I finally found the time to visit that mammoth furniture and lifestyle store. I have been to many versions of this store, the most exotic place being in Turkey a lifetime ago. Although not that much of a lifetime, as the wooden spoons I bought there still happen to be in my kitchen.
We went ostensibly as tourists, as patriots, so thrilled that such a global brand had finally reached our shores. We were sure we didn’t need anything and wanted maybe to kibitz and have some, um, meatballs.
The line was long when we arrived. The meatball dream swiftly flew out the window. Still, there were other things to see. Holding hands with my husband, what touched me most, apart from still holding hands, was being able to relive and remember the rooms I had made for our family.
When we were first married, our only new furniture was our dining table. Our sala set was a discard from my parents’ house. Our first bed was actually the bed from my dalaga bedroom. Our side tables were rickety numbers about to be discarded by a sibling. My mother had given me a baul to store my wedding gown in and that became our coffee table. It was a haphazard beginning full of odds and ends of other people’s lives, full of the promise of our new, unshaped one. How grownup we felt! How wonderful to set up “our own” table!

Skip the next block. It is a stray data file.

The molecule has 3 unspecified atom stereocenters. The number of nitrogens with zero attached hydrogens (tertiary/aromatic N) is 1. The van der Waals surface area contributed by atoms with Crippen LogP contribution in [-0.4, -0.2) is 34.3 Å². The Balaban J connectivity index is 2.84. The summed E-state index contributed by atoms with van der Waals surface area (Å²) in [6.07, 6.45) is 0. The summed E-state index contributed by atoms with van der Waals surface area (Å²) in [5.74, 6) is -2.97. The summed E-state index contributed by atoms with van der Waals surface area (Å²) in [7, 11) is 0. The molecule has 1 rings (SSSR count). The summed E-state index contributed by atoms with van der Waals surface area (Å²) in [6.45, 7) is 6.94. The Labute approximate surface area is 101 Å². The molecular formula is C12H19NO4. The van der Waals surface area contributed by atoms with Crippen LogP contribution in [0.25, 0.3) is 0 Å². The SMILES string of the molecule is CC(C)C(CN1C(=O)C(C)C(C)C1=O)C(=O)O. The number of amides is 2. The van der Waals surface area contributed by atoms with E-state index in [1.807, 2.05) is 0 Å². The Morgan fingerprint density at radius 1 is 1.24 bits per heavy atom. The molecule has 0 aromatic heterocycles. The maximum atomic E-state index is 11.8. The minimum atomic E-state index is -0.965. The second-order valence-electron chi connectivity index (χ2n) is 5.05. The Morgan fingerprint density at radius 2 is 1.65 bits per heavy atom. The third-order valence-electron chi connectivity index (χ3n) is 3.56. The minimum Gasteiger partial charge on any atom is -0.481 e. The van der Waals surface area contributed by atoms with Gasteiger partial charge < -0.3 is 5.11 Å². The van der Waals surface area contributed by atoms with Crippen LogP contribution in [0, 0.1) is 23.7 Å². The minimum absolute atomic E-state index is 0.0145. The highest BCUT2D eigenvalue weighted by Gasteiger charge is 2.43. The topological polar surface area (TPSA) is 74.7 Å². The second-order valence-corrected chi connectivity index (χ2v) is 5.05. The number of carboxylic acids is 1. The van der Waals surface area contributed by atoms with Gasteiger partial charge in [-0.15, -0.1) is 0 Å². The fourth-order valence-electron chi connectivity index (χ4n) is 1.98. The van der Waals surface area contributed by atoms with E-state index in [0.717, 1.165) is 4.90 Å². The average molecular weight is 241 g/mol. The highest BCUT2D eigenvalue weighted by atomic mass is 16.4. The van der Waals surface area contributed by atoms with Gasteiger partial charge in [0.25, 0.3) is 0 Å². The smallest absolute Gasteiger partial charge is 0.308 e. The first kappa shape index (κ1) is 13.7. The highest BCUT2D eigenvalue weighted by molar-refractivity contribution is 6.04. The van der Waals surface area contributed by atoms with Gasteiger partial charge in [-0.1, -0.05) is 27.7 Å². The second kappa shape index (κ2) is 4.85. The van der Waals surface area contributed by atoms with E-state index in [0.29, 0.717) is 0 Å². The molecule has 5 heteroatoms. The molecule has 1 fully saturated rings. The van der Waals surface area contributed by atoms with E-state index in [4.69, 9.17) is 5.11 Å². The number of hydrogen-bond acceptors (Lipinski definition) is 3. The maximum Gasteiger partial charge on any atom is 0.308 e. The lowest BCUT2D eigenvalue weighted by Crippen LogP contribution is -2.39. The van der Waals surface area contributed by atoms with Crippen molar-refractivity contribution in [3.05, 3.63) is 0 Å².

I realize now, writing this, that in the succeeding years, in the different houses we would set up, most of our things were gifts or discards, the frugal me always shape-shifting to be okay with what was already available. What is a home, anyway, but a family? And wouldn’t that family be the same no matter what we sat on? And so, in our first home was the same style of mostly old things. A young family is very hard to afford, so we made do, altered our dreams with the reality life had given to us. It was chop suey but it was delicious and had sustenance.
Editing a room is like editing one’s soul, I suppose. A cleansing of priorities, or an acknowledgment of what no longer serves, is a necessary ritual in life.
In our home now, where we’ve settled, we began with secondhand furniture again. Nothing was new. As we had moved into an old house, we spent on changing its internal organs — replacing copper wiring, replacing a steaming-hot steel roof, re-polishing old floors from the grime and wear of years. We polished and buffed, it was gleaming but its old bones remained visible. It was empty, and we were emptied and yet somehow full. Blessed are the ones who can see plenty in empty rooms.
These rooms have served me well. I find that when I need to solve a conundrum in my life, I turn to the act of moving furniture. “Editing” is what I call it. And I am often ruthless. I am saddened by unused furniture or unappreciated objects of art. I like clarity, a version of sparseness where eyes can land and rest on a kind of emptiness. I need all rooms to be possible for reading and writing. And I must always have plants. And katol.